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Why we must guard CBC as Kenyans

By Tom Biegon | August 25th 2021
Nursery school pupils (PP1) with their teacher have a practical lesson during a Science Fair on Climate change. [File, Standard]

Education since the colonial era had the primary purpose of safeguarding the interests of the colonialists. It was to provide them with cheap labour and colonise the minds of Kenyan children who were brilliant by their education system.

These brilliant minds got lured by the white-collar jobs that were lowly paying while the majority of the students that got average grades or those that failed in exams got entrusted with non-white collar jobs mainly in the agriculture sector as drivers, farmworkers and merchants.

By creating that false sense of security among the intelligent minds in the white-collar jobs, the colonialists managed to entrust the construction industry, agriculture, real estate, procurement, technicians and business-related trades to those considered failures from the education system.

It is this disparity that the 8-4-4 sought to correct by encouraging Kenyans to embrace careers that drive the economy like agriculture, sports, arts, real estate, business, fishing, livestock management, and more recently technology instead of focusing only on the office industry jobs that form the bulk of white-collar jobs.

The 8-4-4, initially, created a level playing field in the university intake realm until recently when the system became exam based. This led to the introduction of costly options like a parallel degree system for those who had money while the ones from humble backgrounds dropped out. This eroded the gains that had been attained from the system.

It is against such challenges that led to the change of system to skill-based, Competency-Based Curriculum (CBC). The system is designed with the objective that at the end of each learning cycle every learner will be competent in the following seven core competency areas:  

1. Communication and collaboration

2. Critical thinking and problem-solving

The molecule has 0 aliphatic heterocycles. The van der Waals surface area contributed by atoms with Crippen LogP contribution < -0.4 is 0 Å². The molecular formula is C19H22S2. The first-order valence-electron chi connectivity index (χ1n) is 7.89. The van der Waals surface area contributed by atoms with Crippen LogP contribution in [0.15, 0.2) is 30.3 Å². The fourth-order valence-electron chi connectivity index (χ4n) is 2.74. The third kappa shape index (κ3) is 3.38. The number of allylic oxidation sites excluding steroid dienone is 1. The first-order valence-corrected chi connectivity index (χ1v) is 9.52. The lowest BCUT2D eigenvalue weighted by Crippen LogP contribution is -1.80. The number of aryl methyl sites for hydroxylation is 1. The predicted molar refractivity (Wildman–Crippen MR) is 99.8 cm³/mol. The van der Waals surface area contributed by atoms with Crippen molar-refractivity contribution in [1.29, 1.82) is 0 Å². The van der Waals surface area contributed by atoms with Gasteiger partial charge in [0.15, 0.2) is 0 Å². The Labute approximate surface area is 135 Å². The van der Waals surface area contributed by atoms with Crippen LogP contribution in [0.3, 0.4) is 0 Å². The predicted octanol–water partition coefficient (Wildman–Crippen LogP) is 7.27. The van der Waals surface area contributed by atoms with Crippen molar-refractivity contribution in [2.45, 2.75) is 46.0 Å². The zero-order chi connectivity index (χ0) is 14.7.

3. Imagination and creativity

4. Citizenship

5. Learning to learn

6. Self-efficacy

7. Digital literacy

CBC places emphasis on the development of competencies rather than on the acquisition of content knowledge for exams. To achieve this, the teachers must change the orientation from rote memorization to the acquisition of skills and competencies for life solutions.

Teaching methods should include case studies, role-play, study visits, home fun activities and other learner-centred approaches. The teacher on the other hand is the facilitator, expert and guide to the learning process. Students should take responsibility for their own learning through exploration and experiences.

In CBC, parental support is very key. The parent is expected to protect the child against any physical and emotional harm, feed the child, provide basic necessities and guide the child to make the right career choices. This is a new normal since in 8-4-4 there was no much engagement of parents in teaching and learning.

In CBC, parents should be fully engaged in the activities of the school where their child is a learner. When a parent is engaged in their child’s learning, they work closely with the teachers and school management to impart knowledge, competencies, skills, values and attitudes to the child.

Their role is also to monitor the academic progress of the child, identify areas of weakness and together with the teacher put interventions to ensure improvement in the child’s skills.

When parents are engaged, they provide informal education at home and in the community, which complements what the child learns in school. Several challenges arise as a result of parental involvement since they are fully engaged in work, traffic, businesses and maybe part-time studies too.

It is not uncommon to hear parents complain that they do not know what to do with their children during long holidays. Schools may need to reduce the amount of work that parents are expected to do in supporting home fun assignments and focus more on the learner.

CBC education system will live up to the aim of transforming education in Kenya if collective efforts are put into practice between the learner, the facilitators, the parents/guardians and school management. This will save Kenya from the effects of the unskilled population in the years to come.

The writer, Tom Cheruiyot, is an Educationist in Kericho.

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